Meet Sedric -- your driverless chauffeur from Volkswagen

Autonomous cars are all the rage these days, and Volkswagen is getting in on the action.

The automaker showed off its latest design at the Geneva Auto Show, and it certainly has people talking. And the fact that most are trying to figure out what the car looks like is beside the point. 

In IT Blogwatch, we go for a ride.

So what is going on? Kirsten Korosec has some background:

Volkswagen's latest vision of the future is a "subtly wedged shaped" electric and autonomous concept vehicle that the portable cassette boom box players of the 1980s. Either that or a canister vacuum -- minus the attachment.

That doesn't clear things up much. Can you we get more information? Jason Torchinsky is happy to comply:

This is the Volkswagen Sedric Concept. The name is a combination of the words “self-driving car”...the Sedric is a concept of an Autonomous Level 5 car, which means that no human is involved in driving the thing...It’s not even an option...this is no longer a car as we understand them. It’s a robot that can take you places.

Wait, driving it isn't even an option? Viknesh Vijayenthiran fills us in:

You won’t find a steering wheel or pedals here. Instead, commands stated out loud...a passenger could tell the car what route to take to reach a destination or at what time they’d like to reach it. And while on the journey, they could read a book, take a nap or stay entertained via the windshield which doubles as a large LED screen with augmented reality.

Anything else important about the design? Wayne Cunningham has some more details:

Volkswagen describes the Sedric as a "comfortable lounge on wheels" that you can summon with the touch of a button.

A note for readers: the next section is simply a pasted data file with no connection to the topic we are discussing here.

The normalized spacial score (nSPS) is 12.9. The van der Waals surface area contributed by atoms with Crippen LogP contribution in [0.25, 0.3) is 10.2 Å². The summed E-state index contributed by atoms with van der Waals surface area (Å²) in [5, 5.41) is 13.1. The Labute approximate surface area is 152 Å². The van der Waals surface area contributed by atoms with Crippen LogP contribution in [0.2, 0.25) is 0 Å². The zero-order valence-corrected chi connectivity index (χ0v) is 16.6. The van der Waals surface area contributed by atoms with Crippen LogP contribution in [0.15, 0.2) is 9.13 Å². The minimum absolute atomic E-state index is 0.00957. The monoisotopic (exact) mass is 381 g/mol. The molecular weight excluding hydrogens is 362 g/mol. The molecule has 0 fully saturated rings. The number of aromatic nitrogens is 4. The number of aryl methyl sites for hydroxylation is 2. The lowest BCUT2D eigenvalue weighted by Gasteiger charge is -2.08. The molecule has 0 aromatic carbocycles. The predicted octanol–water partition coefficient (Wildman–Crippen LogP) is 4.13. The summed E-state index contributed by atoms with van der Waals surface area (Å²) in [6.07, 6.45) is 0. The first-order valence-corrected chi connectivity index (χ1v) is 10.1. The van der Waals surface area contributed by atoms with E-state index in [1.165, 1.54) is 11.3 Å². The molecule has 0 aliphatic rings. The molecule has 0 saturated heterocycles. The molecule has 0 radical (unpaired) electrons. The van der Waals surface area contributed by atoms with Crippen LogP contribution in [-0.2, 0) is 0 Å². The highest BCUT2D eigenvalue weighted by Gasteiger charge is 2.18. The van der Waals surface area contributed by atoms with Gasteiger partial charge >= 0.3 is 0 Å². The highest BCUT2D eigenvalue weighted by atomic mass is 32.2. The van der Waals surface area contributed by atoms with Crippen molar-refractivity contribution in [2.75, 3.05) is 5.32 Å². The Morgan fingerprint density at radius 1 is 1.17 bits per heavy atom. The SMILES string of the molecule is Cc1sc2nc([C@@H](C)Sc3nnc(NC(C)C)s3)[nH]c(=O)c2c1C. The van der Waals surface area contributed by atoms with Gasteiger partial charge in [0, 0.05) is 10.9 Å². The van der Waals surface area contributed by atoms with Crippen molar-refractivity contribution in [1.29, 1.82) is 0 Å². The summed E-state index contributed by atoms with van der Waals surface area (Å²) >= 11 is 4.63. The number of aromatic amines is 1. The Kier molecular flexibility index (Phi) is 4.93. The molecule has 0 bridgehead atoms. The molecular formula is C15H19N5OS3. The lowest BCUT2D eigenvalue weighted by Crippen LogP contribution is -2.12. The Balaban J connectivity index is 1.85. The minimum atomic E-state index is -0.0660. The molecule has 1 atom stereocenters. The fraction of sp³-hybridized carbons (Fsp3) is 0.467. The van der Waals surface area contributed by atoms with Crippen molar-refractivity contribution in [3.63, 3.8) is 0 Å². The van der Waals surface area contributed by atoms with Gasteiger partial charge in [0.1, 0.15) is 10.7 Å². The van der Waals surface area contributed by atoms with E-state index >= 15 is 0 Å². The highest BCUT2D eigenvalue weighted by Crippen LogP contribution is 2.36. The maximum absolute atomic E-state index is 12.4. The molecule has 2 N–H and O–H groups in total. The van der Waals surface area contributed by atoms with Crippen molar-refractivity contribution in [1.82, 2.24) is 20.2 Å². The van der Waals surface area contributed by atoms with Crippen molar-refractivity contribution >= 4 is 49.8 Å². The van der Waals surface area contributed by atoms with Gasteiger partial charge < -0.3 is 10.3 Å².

The...Sedric seems designed around the interior, creating a space for people to ride and carry luggage or cargo. It features two full-size seats...and two jump seats...that can be folded out of the way...the Sedric [has] a flat battery pack in the floor and an electric drive motor to turn the wheels.

What else makes this thing go? Andrew English is in the know:

The electrical underpinnings and the chassis are based on VW's MEB electrical architecture...with 60kwh battery pack mounted under the floor giving about 400km (249 miles) of range.
To make the technology work, Sedric is equipped with [an]...array of radar, camera and Lidar sensors. There are four Lidar "pucks" mounted on the roof for wide-angle views in the near distance and another set of narrow-angle Lidar sensors mounted at bumper height.

How does Volkswagen see people using Sedric? David Gluckman has that info:

Sedric's control interface is "The Button." This would...act as a remote -- at a press of The Button, the user gets a notification of when a Sedric will arrive, and those with vision issues get guided to it.
VW's vision of the future seems...mildly fanciful. After dropping, Sedric can...go pick up...groceries or other packages. You can control it...with your voice or through a smartphone app, theoretically. Sedric can converse like a a personal assistant. The windshield doubles as an OLED screen to display information, communications, and augmented reality experiences.

Why is a car like this important to Volkswagen? Arjun Kharpal keeps us informed: keen to show it can innovate and be relevant following the carmaker's emissions cheating scandal which has left it facing hefty fines. The...brand is finding it difficult to plot a course for the future amid competition and litigation.

So what are people saying about Sedric? PfRC has a comment:

Sedric...looks like an angry toaster.

Copyright © 2017 IDG Communications, Inc.

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